New ven­tures are ad­dress­ing an age-old prob­lem for those mov­ing to Delhi on a small bud­get—a place to call home

India Today - - LEISURE - —Kar­ishma Kuen­zang

Aclus­ter of new ven­tures is tak­ing on what’s long been the big­gest headache for stu­dents and young pro­fes­sion­als mov­ing to In­dian met­ros for col­lege or work: Find­ing af­ford­able and com­fort­able hous­ing.

Gu­ru­gram-based CoHo, for in­stance, of­fers rel­a­tively cheap and wellap­pointed (they have a PlayS­ta­tion) rooms for stu­dents and bach­e­lors, in fully fur­nished apart­ments and vil­las. To en­cour­age a sense of com­mu­nity, they even or­gan­ise events for res­i­dents, like movie screen­ings and even a dog ther­apy ses­sion.

“Three years ago, when my sis­ter moved here, she had a lot of trou­ble find­ing a de­cent place to live, one safe and af­ford­able,” says 20-year-old Ta­manna, a CoHo res­i­dent who moved from Patna two years ago to pur­sue a course at Delhi Univer­sity. Her CoHo hous­ing not only has power backup and air con­di­tion­ing but also “a com­fort­able and kind of ac­cept­ing en­vi­ron­ment, which is cru­cial when you move to a new city”.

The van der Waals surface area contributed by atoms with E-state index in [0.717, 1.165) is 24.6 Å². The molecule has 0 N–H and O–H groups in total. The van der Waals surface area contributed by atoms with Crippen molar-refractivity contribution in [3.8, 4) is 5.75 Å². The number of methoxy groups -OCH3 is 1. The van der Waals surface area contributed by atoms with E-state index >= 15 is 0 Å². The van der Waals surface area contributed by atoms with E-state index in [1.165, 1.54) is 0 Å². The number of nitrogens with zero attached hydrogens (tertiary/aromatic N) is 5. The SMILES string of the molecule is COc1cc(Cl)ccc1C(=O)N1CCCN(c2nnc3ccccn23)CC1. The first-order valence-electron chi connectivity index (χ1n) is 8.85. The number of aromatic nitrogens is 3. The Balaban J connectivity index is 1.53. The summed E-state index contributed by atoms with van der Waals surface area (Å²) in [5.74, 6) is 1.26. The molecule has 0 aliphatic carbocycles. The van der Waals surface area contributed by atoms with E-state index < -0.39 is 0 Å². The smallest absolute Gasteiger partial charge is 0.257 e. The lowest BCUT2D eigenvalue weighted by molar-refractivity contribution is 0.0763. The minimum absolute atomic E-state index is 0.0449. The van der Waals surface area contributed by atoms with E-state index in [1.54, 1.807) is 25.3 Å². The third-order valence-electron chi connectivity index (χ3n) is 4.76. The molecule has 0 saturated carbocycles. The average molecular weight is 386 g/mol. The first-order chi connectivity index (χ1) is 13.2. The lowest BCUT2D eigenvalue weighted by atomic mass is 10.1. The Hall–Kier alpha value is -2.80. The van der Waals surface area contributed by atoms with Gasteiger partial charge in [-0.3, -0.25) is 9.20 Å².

Gen­eral man­ager John Ja­cob says the com­pany caters to stu­dents and pro­fes­sion­als aged around 18 to 30. Its 24 Gu­ru­gram prop­er­ties are home to more than 500 res­i­dents, while its five North Cam­pus fa­cil­i­ties house an­other 100. One USP: There’s no cur­few and no re­stric­tions on overnight guests.

“What clicks with our clients is that we pro­vide main­te­nance for ev­ery­thing—WiFi, re­pairs, bro­ker deal­ing—in­cluded in the rent, along with the wa­ter bill,” says Ja­cob.

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